Signed shared roadways

The AASHTO Guide (pg. 19) describes signed shared roadways (bike routes) as "those that have been identified by signing as preferred bike routes" and goes on to describe the reasons why routes might be so designated:

  • continuity between bicycle lanes, trails or other bicycle facilities
  • marking a common route for bicyclists through a high demand corridor
  • directing cyclists to low volume roads or those with a paved shoulder
  • directing cyclists to particular destinations (e.g. park, school or commercial district)

In addition, designation indicates that there are particular advantages to using the route rather than an alternative route. Signed shared roadways generally do not succeed in diverting cyclists away from routes that are more direct, faster, and more convenient even though they may be on quieter streets. Indeed, the Oregon DOT bicycle manual graphically shows how such efforts can actually create greater safety concerns and inconvenience for bicyclists by requiring them to cross major roads just to use a designated bicycle route. ODOT goes on to say:

"Directional signs are useful where it is recommended that bicyclists follow a routing that differs from the routing recommended for motorists. This may be for reasons of safety, convenience, or because bicyclists are banned from a section of roadway (the routing must have obvious advantages over other routes).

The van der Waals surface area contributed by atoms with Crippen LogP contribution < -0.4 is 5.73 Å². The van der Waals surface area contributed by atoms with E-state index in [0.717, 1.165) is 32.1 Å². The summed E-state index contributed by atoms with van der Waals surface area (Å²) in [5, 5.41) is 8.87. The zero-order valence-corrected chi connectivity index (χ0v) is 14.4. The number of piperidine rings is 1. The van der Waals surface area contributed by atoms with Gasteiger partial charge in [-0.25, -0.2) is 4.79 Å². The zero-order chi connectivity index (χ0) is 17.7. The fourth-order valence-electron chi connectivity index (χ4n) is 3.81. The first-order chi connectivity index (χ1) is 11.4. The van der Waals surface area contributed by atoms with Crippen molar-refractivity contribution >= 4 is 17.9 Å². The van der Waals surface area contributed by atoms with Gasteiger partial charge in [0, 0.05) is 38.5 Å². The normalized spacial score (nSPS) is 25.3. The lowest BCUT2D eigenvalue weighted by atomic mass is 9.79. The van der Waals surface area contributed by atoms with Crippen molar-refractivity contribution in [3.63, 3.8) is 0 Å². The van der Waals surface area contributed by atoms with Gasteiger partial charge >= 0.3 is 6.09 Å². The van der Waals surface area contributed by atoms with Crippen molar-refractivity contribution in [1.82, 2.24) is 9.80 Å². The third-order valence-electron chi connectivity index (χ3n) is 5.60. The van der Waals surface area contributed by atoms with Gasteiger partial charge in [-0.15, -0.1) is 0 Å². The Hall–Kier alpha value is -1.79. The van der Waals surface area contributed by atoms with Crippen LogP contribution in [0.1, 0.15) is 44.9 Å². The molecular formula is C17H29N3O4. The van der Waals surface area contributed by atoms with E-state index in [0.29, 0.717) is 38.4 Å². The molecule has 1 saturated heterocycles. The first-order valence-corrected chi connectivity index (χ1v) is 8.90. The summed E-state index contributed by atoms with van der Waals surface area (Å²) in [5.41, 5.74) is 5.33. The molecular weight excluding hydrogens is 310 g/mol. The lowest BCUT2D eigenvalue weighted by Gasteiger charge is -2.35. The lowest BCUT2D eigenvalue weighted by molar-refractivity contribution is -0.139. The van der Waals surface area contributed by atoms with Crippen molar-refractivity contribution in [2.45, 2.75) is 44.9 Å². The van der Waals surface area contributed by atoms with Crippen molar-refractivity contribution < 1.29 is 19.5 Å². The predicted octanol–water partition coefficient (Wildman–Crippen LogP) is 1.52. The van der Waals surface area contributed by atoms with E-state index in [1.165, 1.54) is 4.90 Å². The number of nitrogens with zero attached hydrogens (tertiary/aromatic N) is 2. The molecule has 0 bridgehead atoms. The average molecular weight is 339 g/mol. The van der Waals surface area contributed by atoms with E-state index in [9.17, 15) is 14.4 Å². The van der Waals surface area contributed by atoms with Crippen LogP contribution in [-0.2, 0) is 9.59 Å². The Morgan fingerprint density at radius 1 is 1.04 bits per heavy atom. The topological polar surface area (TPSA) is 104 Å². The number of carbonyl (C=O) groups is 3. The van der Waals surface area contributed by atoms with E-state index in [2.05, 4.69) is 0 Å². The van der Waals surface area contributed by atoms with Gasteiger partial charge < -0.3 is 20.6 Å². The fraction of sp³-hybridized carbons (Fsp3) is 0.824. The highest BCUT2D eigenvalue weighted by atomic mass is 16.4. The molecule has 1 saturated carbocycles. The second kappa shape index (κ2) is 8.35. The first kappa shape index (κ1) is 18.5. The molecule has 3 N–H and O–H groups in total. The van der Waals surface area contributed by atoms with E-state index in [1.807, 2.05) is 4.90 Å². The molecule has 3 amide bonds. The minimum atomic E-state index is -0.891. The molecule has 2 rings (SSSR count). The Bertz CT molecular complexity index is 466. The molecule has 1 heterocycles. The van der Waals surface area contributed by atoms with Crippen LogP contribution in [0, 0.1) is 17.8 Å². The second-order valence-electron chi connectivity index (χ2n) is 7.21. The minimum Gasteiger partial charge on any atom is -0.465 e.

"ODOT recommends against the use of BIKE ROUTE signs and arrows along city streets with no indication to cyclists as to where they are being directed. Cyclists will usually ignore these signs if they send them out of direction."

The AASHTO guide recommends considering a number of factors before signing a route

  • the route provides through and direct travel
  • the route connects discontinuous segments of shared use paths or bike lanes
  • bicyclists are given greater priority on the signed route than on the alternate route
  • street parking has been removed or limited to provide more width
  • a smooth surface has been provided
  • regular street sweeping and maintenance is assured
  • wider curb lanes are provided compare to parallel roads
  • shoulders are at least four feet wide

In some cases, it may be appropriate to include information on distance, direction, and destination on shared use roadway signing. Shared roadway signing should not end at a barrier such as a major intersection or narrow bridge.

Critical Issues and Frequently Asked Questions

How often should I sign a shared signed roadway?

The AASHTO Guide (pg. 21) recommends signing a shared signed roadway every 1/4 mile (500m) and at every turn (both to mark the turn and to confirm that the rider has made the correct turn).